Let’s find someone to refilm Kevin Jarre’s original script and complete his dream.
Thanks to Jeff Morey, the historical consultant on Tombstone I got to visit on-set on June 9, 1993. What I saw impressed me: great hats and costuming (the best I have ever seen), all chosen by Kevin Jarre.
Kevin Jarre’s script is the best Wyatt Earp script in terms of historical references (virtually every scene has a historical reference). The script is also the most erudite Western ever, channeling the Bible, Shakespeare, Latin and Stephen-Stinking-Foster. The script also shows how gray the lines were between the Cowboys and the Earps. For example, in one scene, Wyatt rides into the Cowboys’ camp looking for his stolen horse. This is taken right from the historical record. Earp did, in fact, have a horse stolen by Billy Clanton, and Wyatt rode to Charleston looking for it, ran into the young Clanton, who basically told the gambler he hoped he had more horses to steal. In Jarre’s script, he has Earp saying to Billy Clanton (Thomas Hayden Church): “Look, kid, I know what it’s like, I was a kid, too. Even stole a horse once.”
This is also straight from the historical record where a young Wyatt was arrested for stealing a horse, and he jumped bail. Kevin Costner’s three-hour-long opus Wyatt Earp takes 20 minutes to tell this story, and Jarre nailed the entire backstory in one line of dialogue!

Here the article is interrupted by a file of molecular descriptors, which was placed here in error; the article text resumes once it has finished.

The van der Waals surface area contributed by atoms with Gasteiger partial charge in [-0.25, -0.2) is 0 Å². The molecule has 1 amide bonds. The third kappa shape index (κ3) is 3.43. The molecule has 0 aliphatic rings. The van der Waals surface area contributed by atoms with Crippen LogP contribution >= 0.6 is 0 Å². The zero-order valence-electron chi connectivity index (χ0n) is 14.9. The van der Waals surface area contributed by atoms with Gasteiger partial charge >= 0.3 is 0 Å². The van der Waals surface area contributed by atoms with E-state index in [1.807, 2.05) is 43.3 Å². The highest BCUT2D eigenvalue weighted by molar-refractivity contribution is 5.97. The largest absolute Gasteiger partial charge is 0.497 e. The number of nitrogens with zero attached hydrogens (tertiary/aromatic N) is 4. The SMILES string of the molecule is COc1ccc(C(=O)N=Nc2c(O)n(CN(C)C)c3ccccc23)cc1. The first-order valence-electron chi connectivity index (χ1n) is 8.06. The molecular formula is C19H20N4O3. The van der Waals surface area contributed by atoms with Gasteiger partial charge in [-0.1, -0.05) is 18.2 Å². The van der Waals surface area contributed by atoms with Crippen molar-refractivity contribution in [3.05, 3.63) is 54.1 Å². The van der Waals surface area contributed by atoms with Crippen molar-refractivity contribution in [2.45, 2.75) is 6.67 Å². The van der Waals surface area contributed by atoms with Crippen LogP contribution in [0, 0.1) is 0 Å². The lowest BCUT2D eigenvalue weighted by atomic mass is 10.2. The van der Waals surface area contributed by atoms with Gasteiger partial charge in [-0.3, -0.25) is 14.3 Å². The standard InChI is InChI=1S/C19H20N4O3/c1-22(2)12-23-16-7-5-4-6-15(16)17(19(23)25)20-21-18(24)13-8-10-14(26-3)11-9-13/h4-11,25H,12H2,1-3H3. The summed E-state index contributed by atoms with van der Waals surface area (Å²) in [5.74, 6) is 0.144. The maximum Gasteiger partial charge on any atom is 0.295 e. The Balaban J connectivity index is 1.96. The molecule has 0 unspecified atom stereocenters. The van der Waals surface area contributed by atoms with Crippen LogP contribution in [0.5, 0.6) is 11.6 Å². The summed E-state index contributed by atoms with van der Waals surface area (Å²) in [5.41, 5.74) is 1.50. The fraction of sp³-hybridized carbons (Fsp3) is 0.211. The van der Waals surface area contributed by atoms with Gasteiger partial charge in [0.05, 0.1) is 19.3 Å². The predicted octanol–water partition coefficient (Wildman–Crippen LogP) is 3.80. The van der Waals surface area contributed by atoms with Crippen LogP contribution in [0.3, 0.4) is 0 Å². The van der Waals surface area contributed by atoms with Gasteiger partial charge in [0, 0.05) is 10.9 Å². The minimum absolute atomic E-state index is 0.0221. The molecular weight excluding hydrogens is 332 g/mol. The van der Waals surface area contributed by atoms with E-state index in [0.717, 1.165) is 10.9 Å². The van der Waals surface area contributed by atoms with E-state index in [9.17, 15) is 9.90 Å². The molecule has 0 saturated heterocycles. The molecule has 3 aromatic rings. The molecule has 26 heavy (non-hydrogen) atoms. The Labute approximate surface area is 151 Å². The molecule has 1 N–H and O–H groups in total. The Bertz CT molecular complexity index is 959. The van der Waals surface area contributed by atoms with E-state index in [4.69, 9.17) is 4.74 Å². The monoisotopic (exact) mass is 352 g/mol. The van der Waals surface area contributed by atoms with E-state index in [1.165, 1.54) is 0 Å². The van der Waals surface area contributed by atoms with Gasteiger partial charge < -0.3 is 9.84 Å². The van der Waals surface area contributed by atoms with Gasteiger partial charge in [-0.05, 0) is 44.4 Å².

At the end of this sequence, Curly Bill (Powers Booth) arrives and commands Billy to give back Earp’s horse. The outlaw leader and Wyatt then ride off together and have a conversation where Earp asks Curly to go easy on Tombstone because his brother Virgil is now the city marshal. After some bantering, Curly Bill says, “We’re gonna get along fine.” None of this made it into the final film.
In this issue, we have marshaled everyone we could find to, first of all, pay homage to Kevin Jarre’s great script and also to determine just what was lost and what could be gained by dusting it off and giving it another go. Special thanks to Dr. Gary Roberts, Roy Young, John Farkis, Jim Anderson, Mark Boardman, Casey Tefertiller, John Boessenecker and Jeff Morey for their insights and research. As Earp historian Allen Barra puts it, “Anyone in Hollywood listening?”
“Let’s Get It On, Lunger”
Several years ago, in an interview, Michael Biehn told me he has been in bigger movies (The Abyss, The Terminator and The Rock, to name just a few) but that he gets much more recognition from the public for his role as Johnny Ringo in Tombstone. Recently, Biehn moved his family to Bisbee, Arizona, which is not far from the events featured in the classic film. He is seen here on the front porch of their home in the historic mining village. That’s Michael with his son, Dashiell King Biehn, 6, and his wife, Jennifer Blanc Biehn.